I wanted to take Gordon in the 20s, but there are so many promising young players. I think Gordon will be an All-Star soon, and continue at the level for the next six or seven years. If James Harden is the next Manu Ginobili, I'll call Eric Gordon the next Mitch Richmond. (Kings color analyst Jerry Reynolds, who was with the team throughout Richmond's entire tenure, has made the comparison often. The only real difference: Gordon knows to make sure his toes aren't touching the three-point line when he fires.)

Gordon started his career as a pure scorer/gunner, but in picking up his usage rate to elite levels he's developed the all-around game most top shooting guards have. To wit: he averaged 4.4 assists per game last season. -- Ziller

PRADA: Gordon should have gone higher.

SHARP: Man, remembering Mitch Richmond made me think of Kansas State hoops, which made me think of... GUYS, NOBODY PICKED MICHAEL BEASLEY FOR THIS LIST.

ZILLER: Call "spoiler alert", dammit!

 


29. Harrison Barnes

Ultimately, I think Harrison Barnes did the right thing staying in school. He needs to work on his upper body strength, because I didn't really see enough of him getting to the rim in college. He has all the other tools and is one of the more complete players you'll ever find, but that's a big thing he needs to develop.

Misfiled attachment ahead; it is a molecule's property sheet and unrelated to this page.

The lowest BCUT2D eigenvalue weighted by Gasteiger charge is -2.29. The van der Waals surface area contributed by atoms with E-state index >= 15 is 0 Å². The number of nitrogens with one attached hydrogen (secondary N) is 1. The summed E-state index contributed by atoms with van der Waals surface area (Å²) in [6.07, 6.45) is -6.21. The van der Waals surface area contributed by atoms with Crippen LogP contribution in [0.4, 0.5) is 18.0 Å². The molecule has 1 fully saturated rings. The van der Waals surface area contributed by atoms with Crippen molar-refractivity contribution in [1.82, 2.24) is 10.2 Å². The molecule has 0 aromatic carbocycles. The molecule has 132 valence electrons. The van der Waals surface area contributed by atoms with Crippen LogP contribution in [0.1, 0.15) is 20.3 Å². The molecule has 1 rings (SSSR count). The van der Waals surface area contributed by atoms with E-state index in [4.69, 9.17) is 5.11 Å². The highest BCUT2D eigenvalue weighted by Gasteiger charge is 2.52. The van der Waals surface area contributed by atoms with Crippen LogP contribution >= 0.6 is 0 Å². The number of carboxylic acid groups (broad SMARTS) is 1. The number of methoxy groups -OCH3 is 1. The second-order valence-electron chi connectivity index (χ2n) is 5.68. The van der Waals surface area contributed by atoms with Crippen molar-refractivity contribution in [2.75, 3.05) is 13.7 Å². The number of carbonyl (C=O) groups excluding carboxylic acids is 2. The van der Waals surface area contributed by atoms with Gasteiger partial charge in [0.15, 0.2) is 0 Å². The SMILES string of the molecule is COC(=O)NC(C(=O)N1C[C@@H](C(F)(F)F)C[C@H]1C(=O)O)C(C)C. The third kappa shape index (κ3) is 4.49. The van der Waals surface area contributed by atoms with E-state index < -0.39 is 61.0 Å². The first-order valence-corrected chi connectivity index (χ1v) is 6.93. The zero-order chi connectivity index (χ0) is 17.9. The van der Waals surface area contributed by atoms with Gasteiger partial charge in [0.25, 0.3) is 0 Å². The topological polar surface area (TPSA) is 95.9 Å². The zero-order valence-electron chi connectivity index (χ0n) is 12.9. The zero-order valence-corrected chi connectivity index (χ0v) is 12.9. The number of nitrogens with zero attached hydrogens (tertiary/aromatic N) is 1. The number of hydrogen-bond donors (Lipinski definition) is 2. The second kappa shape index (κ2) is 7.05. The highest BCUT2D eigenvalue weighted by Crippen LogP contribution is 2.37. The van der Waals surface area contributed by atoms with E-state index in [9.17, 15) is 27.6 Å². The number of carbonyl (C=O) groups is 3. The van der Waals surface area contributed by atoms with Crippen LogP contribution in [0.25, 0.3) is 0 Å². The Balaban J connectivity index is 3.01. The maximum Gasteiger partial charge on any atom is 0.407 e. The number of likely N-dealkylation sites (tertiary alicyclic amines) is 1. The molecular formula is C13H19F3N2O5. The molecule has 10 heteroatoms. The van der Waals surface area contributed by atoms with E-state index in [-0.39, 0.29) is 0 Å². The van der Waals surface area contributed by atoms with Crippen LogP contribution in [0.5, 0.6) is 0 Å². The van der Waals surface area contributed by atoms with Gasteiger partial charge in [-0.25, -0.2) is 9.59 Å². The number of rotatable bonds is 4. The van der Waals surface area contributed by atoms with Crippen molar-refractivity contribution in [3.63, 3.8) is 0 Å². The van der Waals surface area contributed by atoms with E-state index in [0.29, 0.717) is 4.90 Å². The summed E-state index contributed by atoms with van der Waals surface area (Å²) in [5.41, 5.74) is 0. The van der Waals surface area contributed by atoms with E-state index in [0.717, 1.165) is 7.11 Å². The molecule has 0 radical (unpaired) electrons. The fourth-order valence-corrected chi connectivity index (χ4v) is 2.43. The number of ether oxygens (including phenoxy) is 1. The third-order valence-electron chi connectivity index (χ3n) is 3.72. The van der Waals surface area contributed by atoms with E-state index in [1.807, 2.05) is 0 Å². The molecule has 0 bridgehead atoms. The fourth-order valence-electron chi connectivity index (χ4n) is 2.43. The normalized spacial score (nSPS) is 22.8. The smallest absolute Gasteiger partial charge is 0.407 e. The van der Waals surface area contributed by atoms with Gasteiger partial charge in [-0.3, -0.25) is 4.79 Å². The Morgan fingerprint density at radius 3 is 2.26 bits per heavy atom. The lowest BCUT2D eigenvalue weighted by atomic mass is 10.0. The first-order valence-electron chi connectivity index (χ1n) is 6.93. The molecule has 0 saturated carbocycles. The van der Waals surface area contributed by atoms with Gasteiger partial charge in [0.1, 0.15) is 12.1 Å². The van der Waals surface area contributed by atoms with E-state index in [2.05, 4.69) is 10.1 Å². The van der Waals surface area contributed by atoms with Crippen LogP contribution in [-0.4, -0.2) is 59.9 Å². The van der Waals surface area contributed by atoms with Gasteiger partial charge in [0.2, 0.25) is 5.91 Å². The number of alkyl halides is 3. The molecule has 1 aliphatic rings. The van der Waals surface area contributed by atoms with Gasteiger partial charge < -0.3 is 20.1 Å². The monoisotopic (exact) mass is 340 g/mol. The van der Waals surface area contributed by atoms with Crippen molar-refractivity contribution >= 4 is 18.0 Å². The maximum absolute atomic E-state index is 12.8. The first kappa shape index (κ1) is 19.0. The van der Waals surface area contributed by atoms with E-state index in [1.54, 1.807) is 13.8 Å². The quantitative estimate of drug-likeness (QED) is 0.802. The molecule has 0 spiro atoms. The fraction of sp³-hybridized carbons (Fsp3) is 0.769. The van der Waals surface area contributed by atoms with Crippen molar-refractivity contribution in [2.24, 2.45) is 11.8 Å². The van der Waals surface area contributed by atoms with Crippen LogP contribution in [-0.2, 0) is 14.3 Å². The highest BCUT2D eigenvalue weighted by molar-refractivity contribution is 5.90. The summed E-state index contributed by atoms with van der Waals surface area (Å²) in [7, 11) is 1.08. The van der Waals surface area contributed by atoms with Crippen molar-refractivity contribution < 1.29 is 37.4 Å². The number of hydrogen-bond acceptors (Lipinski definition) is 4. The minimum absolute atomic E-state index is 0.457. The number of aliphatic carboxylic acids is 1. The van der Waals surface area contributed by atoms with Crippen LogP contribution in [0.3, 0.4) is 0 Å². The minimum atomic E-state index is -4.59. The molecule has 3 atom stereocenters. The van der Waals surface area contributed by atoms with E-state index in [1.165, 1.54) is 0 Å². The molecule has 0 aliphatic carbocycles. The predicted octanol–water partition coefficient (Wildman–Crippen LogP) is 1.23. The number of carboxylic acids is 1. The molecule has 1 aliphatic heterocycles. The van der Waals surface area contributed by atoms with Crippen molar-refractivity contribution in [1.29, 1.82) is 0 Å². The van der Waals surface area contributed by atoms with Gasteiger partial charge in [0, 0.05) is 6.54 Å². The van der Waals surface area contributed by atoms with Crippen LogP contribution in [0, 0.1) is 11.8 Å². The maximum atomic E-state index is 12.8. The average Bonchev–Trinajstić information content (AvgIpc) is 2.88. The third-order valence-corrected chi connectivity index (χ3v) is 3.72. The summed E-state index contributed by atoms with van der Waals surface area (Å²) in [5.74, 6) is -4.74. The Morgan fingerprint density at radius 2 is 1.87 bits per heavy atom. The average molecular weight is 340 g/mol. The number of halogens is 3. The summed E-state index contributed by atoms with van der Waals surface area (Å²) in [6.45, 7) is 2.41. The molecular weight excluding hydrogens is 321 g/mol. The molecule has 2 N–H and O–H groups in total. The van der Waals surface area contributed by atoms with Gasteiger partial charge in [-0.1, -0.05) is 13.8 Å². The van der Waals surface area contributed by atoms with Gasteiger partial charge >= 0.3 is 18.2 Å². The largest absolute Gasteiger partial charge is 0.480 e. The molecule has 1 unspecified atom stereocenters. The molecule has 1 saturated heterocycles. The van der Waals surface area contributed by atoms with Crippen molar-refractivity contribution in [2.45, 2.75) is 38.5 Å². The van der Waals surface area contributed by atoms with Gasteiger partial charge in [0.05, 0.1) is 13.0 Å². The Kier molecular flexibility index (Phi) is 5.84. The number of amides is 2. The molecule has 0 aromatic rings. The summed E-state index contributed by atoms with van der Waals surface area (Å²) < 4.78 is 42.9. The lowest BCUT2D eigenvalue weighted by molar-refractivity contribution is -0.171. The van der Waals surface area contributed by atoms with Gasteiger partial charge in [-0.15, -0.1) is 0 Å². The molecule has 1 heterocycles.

Once he does (and I think he can, because he has the right body frame), there's potential for Barnes to at least be a secondary scorer on a great team. The most underrated part of Barnes' game is how seamlessly it fits into a team setting. He moves beautifully without the ball, rarely forces shots unless the shot clock is winding down and is both an excellent man-to-man and team defender. In a way, that could indicate he is too high, but I think he can do all those things and still be a prolific enough scorer to crack the top 30. -- Prada

SHARP: Seriously, all this agreement is getting weird. And honestly, I should have taken Harrison Barnes at No. 10. He's got the perfect body for the NBA, he's got the athleticism, and I don't know if I've ever seen a college small forward with better mechanics on his jumpshot. When all's said and done, there's a chance he could be like a pre-injury Grant Hill. Do people remember how unbelievable pre-injury Grant Hill was?

ZILLER: I like Barnes. I think he would have been the No. 1 pick if he came out, and Cleveland would be thrilled with him. I think he'll be the No. 1 pick next season, and Cleveland will be thrilled with him.

 


28. Greg Monroe

Put it this way: if he'd played anywhere other than Detroit last year, there'd be approximately 300 percent more buzz around Greg Monroe and where he'll go from here. He averaged 13.7 ppg and 10 rebounds after the All-Star break last season, and he's still 21 years old. As he gets older and stronger, he's poised to become one of the best passing big men in the league, a better scorer, and one of the most versatile power forwards in the league. -- Sharp

PRADA: Monroe going 15 spots higher than Serge Ibaka is pretty questionable.

ZILLER: Monroe would be No. 2 on my list of centers under the age of 22 that I'd want most. (I mean, he's no DeAndre Jordan, but ...) I have a feeling Warriors fans are going to be apoplectic by 2015 about passing on Monroe in 2010.

 


We're on the cusp of the top 20! Tune in Thursday for the next round of player selections and mean-spirited jokes.